Governing and making decisions

Postgraduate course

Course description

Objectives and Content

Judges, doctors, teachers, social workers, child protection staff, refugee employees, police, to mention a few, makes decision on behalf of the government that often are controversial and consequential, and have huge impact on individuals' lives. These public employees have authority by the government to exercise considerable power over individuals, such as sentence people to prison; expel migrant families and children from the country; grant unemployment benefit; give aid to re-training; remove a child at risk from his/her parents; decide to investigate a case or dismiss it, and the list can go on and on. For us individuals and citizens, these state agents, can facilitate an expansion of our freedom and ability to act, but it clearly also can be restrictive and intrusive for those that are in contact with the welfare state and public authorities. The possibilities these officials have to influence citizens lives are enormous, but we know far too little about how this discretionary power is regulated, exercised and justified.

What authority and power are officials granted through standards such as legislation and regulation? How well is the power exercised? How can we explain differences in discretionary decisions, and are difference always a problem? How are restrictions on citizens and individuals' freedom justified?What is the population's view on the ongoing polices and values underpinning our welfare state? Societies and states are at a crossroad in how citizens and individuals are treated and how their rights are respected and protected. There are backlashes on basic human rights and democratic institutions. Why is this happening? An interesting approach to better understand what is going on is the arguments from political scientist Bo Rothstein and others, stating that one reason for decline in trust and political turmoil is related to governments failure doing their job securing welfare for their citizens and residents. Too many people do not have sufficient quality in life and do not see a prosperous future for themselves and their children. They are experiencing that the state is failing them. A main goal for this course is to examine the role of welfare policies and practices to understand the legitimacy problems that we face in modern states.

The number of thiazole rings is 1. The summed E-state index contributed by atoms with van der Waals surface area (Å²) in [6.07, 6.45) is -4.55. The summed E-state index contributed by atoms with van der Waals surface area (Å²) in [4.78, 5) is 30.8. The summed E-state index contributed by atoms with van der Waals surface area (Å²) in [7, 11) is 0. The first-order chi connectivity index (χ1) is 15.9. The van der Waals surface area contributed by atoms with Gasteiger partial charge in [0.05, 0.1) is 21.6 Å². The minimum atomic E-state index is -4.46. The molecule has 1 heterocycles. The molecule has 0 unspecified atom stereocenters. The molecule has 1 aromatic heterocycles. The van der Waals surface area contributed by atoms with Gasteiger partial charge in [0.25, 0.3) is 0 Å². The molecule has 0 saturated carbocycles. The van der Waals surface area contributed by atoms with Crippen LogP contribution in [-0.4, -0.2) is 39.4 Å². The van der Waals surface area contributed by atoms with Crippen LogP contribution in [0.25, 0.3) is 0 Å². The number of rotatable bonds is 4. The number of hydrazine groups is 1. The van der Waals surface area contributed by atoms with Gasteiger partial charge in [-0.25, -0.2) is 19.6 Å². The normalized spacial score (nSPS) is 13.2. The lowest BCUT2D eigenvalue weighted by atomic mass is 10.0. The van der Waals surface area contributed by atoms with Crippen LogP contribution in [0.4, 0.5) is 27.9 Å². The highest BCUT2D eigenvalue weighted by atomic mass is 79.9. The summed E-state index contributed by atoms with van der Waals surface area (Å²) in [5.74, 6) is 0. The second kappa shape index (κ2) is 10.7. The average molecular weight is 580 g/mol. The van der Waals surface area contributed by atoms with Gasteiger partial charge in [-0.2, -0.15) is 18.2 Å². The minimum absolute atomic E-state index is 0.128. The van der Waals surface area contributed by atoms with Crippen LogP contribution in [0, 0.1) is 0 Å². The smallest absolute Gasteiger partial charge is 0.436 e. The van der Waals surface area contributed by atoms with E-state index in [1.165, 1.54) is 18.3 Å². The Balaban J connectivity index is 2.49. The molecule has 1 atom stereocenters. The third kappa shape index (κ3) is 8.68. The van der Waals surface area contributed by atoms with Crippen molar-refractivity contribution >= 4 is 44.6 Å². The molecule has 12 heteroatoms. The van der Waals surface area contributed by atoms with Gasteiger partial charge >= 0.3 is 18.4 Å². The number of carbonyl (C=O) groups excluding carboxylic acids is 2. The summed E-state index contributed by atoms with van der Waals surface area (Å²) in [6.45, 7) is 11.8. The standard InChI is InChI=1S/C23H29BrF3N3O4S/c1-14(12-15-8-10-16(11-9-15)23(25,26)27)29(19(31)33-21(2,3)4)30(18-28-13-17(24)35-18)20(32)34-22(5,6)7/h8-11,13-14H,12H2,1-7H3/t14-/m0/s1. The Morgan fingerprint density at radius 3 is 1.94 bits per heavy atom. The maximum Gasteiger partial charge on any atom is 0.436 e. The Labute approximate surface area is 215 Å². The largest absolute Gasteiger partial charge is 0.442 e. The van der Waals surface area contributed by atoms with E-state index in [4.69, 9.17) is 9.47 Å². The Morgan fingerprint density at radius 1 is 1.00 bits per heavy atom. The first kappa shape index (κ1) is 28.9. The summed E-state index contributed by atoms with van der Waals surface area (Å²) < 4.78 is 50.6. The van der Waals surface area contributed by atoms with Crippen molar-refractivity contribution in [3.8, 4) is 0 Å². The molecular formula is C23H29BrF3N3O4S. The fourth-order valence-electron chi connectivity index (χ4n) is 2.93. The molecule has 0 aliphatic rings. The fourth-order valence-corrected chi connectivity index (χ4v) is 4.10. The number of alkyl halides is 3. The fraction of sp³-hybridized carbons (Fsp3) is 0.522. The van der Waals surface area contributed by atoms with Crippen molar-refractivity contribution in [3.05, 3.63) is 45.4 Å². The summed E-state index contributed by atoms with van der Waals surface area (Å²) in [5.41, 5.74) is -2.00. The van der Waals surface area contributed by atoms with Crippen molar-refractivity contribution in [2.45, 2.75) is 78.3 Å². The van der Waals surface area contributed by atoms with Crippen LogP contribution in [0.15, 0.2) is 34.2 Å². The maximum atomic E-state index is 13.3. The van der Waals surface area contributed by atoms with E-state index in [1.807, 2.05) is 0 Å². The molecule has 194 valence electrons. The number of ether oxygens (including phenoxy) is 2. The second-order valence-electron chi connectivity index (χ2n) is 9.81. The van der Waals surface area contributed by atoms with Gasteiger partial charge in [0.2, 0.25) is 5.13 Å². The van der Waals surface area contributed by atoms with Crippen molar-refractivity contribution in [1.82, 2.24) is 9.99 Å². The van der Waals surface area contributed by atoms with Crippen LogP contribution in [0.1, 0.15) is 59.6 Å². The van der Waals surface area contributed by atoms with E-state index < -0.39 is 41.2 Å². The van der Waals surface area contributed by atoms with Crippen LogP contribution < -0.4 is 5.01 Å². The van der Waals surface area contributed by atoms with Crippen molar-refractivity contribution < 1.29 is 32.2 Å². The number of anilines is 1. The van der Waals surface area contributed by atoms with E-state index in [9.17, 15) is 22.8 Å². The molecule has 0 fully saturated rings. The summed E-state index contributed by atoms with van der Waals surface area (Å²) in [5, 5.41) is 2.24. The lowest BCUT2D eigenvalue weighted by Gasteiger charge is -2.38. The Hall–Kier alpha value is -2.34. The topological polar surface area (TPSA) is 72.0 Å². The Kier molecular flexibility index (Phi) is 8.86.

We will examine the prevailing theories on the governing and exercise of decision making, exercise of discretion, and paternalism and connect them to ongoing contemporary debates and challenges in modern welfare states. Students will have the opportunity to engage in research projects, and be introduced to international researchers and research communities.

Learning Outcomes

The ambition is that students will achieve the following learning outcome regarding knowledge, skills and general competence:

Knowledge

  • Knowledge about the central theories on discretion
  • Knowledge about the central theories on paternalism
  • Familiar with the literature on main challenges in modern welfare state
  • Basic insight into decision making theories and motivation of actors
  • Rudimentary knowledge on population studies
  • Awareness of how international research projects are conducted

Skills

  • Ability to present the major theories on governing and making decisions in welfare states
  • Increased competency about the role and impact of discretion and how to regulate it
  • A better understanding of paternalism and its role in decision making  
  • Increased competence in discussing and reflecting on the relevance of the theoretical concepts for our understanding of the welfare state and its challenges